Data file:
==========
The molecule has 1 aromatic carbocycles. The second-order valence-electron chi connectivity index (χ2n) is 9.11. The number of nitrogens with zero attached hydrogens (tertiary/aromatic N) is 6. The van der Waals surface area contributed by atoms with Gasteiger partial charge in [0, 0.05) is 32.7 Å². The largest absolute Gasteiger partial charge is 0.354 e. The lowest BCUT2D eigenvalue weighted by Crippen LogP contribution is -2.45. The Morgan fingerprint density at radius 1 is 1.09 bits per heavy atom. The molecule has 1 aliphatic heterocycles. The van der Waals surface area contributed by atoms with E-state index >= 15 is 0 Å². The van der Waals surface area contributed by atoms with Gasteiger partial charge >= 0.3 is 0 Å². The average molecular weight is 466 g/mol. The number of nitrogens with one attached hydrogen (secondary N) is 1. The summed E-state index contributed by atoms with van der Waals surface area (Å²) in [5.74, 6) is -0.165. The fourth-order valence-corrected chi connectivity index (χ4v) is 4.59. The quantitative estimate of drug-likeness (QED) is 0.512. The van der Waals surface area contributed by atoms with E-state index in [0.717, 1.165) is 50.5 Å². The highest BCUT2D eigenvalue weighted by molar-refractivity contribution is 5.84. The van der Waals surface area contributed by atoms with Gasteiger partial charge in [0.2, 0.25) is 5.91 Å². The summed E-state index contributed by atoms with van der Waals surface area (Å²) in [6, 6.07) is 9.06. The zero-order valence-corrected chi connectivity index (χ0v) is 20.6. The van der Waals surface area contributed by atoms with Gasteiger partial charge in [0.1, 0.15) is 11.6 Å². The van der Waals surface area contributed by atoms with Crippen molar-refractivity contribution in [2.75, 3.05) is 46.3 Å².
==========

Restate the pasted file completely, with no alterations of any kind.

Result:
The molecule has 1 aromatic carbocycles. The second-order valence-electron chi connectivity index (χ2n) is 9.11. The number of nitrogens with zero attached hydrogens (tertiary/aromatic N) is 6. The van der Waals surface area contributed by atoms with Gasteiger partial charge in [0, 0.05) is 32.7 Å². The largest absolute Gasteiger partial charge is 0.354 e. The lowest BCUT2D eigenvalue weighted by Crippen LogP contribution is -2.45. The Morgan fingerprint density at radius 1 is 1.09 bits per heavy atom. The molecule has 1 aliphatic heterocycles. The van der Waals surface area contributed by atoms with E-state index >= 15 is 0 Å². The van der Waals surface area contributed by atoms with Gasteiger partial charge >= 0.3 is 0 Å². The average molecular weight is 466 g/mol. The number of nitrogens with one attached hydrogen (secondary N) is 1. The summed E-state index contributed by atoms with van der Waals surface area (Å²) in [5.74, 6) is -0.165. The fourth-order valence-corrected chi connectivity index (χ4v) is 4.59. The quantitative estimate of drug-likeness (QED) is 0.512. The van der Waals surface area contributed by atoms with E-state index in [0.717, 1.165) is 50.5 Å². The highest BCUT2D eigenvalue weighted by molar-refractivity contribution is 5.84. The van der Waals surface area contributed by atoms with Gasteiger partial charge in [0.2, 0.25) is 5.91 Å². The summed E-state index contributed by atoms with van der Waals surface area (Å²) in [6, 6.07) is 9.06. The zero-order valence-corrected chi connectivity index (χ0v) is 20.6. The van der Waals surface area contributed by atoms with Gasteiger partial charge in [0.1, 0.15) is 11.6 Å². The van der Waals surface area contributed by atoms with Crippen molar-refractivity contribution in [2.75, 3.05) is 46.3 Å².